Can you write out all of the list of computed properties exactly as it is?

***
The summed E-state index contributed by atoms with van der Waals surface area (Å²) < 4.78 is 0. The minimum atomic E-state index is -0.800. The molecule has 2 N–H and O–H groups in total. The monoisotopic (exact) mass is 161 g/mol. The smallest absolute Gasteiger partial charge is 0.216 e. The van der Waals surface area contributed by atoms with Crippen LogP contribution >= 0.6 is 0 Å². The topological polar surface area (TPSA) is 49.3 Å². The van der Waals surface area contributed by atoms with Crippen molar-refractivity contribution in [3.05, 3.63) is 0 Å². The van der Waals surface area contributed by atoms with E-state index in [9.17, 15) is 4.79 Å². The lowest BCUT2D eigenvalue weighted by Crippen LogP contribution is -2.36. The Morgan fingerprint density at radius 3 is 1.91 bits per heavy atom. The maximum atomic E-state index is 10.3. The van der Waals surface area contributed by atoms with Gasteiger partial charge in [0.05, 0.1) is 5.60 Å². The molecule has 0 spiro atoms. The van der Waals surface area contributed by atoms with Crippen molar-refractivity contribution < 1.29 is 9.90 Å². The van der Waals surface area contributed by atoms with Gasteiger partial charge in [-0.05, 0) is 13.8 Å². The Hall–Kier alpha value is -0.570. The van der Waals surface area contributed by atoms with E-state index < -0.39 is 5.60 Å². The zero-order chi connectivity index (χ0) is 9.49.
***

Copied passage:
The summed E-state index contributed by atoms with van der Waals surface area (Å²) < 4.78 is 0. The minimum atomic E-state index is -0.800. The molecule has 2 N–H and O–H groups in total. The monoisotopic (exact) mass is 161 g/mol. The smallest absolute Gasteiger partial charge is 0.216 e. The van der Waals surface area contributed by atoms with Crippen LogP contribution >= 0.6 is 0 Å². The topological polar surface area (TPSA) is 49.3 Å². The van der Waals surface area contributed by atoms with Crippen molar-refractivity contribution in [3.05, 3.63) is 0 Å². The van der Waals surface area contributed by atoms with E-state index in [9.17, 15) is 4.79 Å². The lowest BCUT2D eigenvalue weighted by Crippen LogP contribution is -2.36. The Morgan fingerprint density at radius 3 is 1.91 bits per heavy atom. The maximum atomic E-state index is 10.3. The van der Waals surface area contributed by atoms with Gasteiger partial charge in [0.05, 0.1) is 5.60 Å². The molecule has 0 spiro atoms. The van der Waals surface area contributed by atoms with Crippen molar-refractivity contribution < 1.29 is 9.90 Å². The van der Waals surface area contributed by atoms with Gasteiger partial charge in [-0.05, 0) is 13.8 Å². The Hall–Kier alpha value is -0.570. The van der Waals surface area contributed by atoms with E-state index < -0.39 is 5.60 Å². The zero-order chi connectivity index (χ0) is 9.49.